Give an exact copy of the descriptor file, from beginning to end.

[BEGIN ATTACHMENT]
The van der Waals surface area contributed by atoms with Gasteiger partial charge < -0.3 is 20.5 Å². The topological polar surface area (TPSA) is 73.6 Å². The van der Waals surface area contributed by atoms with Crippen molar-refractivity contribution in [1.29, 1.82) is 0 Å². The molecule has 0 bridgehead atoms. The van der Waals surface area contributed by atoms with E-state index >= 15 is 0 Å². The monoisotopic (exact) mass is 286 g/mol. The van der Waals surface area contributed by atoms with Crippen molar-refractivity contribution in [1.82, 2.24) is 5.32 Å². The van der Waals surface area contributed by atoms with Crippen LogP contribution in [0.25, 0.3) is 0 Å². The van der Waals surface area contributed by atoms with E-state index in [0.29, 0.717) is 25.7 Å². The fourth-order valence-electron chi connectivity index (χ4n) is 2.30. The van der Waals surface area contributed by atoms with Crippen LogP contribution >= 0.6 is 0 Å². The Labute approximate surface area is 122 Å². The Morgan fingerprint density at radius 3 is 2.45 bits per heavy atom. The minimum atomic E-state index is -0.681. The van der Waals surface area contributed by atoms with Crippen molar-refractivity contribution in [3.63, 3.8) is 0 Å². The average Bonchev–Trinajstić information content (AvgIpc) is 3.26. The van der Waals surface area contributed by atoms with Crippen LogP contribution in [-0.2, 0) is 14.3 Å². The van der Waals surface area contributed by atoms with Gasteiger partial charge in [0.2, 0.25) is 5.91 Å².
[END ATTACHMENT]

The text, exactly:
The van der Waals surface area contributed by atoms with Gasteiger partial charge < -0.3 is 20.5 Å². The topological polar surface area (TPSA) is 73.6 Å². The van der Waals surface area contributed by atoms with Crippen molar-refractivity contribution in [1.29, 1.82) is 0 Å². The molecule has 0 bridgehead atoms. The van der Waals surface area contributed by atoms with E-state index >= 15 is 0 Å². The monoisotopic (exact) mass is 286 g/mol. The van der Waals surface area contributed by atoms with Crippen molar-refractivity contribution in [1.82, 2.24) is 5.32 Å². The van der Waals surface area contributed by atoms with Crippen LogP contribution in [0.25, 0.3) is 0 Å². The van der Waals surface area contributed by atoms with E-state index in [0.29, 0.717) is 25.7 Å². The fourth-order valence-electron chi connectivity index (χ4n) is 2.30. The van der Waals surface area contributed by atoms with Crippen LogP contribution >= 0.6 is 0 Å². The Labute approximate surface area is 122 Å². The Morgan fingerprint density at radius 3 is 2.45 bits per heavy atom. The minimum atomic E-state index is -0.681. The van der Waals surface area contributed by atoms with Crippen molar-refractivity contribution in [3.63, 3.8) is 0 Å². The average Bonchev–Trinajstić information content (AvgIpc) is 3.26. The van der Waals surface area contributed by atoms with Crippen LogP contribution in [-0.2, 0) is 14.3 Å². The van der Waals surface area contributed by atoms with Gasteiger partial charge in [0.2, 0.25) is 5.91 Å².